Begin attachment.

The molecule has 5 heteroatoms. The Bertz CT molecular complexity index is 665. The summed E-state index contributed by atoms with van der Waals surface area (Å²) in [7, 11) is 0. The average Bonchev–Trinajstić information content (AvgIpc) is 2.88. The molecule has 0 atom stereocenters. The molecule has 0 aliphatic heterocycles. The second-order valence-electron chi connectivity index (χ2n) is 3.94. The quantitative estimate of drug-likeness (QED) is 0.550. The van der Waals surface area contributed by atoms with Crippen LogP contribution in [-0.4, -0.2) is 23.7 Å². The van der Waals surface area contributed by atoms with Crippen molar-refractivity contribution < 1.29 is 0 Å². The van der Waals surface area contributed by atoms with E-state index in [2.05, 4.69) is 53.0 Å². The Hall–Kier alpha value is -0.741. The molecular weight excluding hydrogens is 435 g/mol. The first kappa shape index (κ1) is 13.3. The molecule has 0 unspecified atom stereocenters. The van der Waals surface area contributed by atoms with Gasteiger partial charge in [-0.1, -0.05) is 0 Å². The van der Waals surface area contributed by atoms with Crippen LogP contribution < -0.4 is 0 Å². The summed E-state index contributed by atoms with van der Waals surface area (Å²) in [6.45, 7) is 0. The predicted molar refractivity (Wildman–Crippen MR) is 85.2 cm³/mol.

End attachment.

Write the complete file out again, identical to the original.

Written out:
The molecule has 5 heteroatoms. The Bertz CT molecular complexity index is 665. The summed E-state index contributed by atoms with van der Waals surface area (Å²) in [7, 11) is 0. The average Bonchev–Trinajstić information content (AvgIpc) is 2.88. The molecule has 0 atom stereocenters. The molecule has 0 aliphatic heterocycles. The second-order valence-electron chi connectivity index (χ2n) is 3.94. The quantitative estimate of drug-likeness (QED) is 0.550. The van der Waals surface area contributed by atoms with Crippen LogP contribution in [-0.4, -0.2) is 23.7 Å². The van der Waals surface area contributed by atoms with Crippen molar-refractivity contribution < 1.29 is 0 Å². The van der Waals surface area contributed by atoms with E-state index in [2.05, 4.69) is 53.0 Å². The Hall–Kier alpha value is -0.741. The molecular weight excluding hydrogens is 435 g/mol. The first kappa shape index (κ1) is 13.3. The molecule has 0 unspecified atom stereocenters. The van der Waals surface area contributed by atoms with Gasteiger partial charge in [-0.1, -0.05) is 0 Å². The van der Waals surface area contributed by atoms with Crippen LogP contribution < -0.4 is 0 Å². The summed E-state index contributed by atoms with van der Waals surface area (Å²) in [6.45, 7) is 0. The predicted molar refractivity (Wildman–Crippen MR) is 85.2 cm³/mol.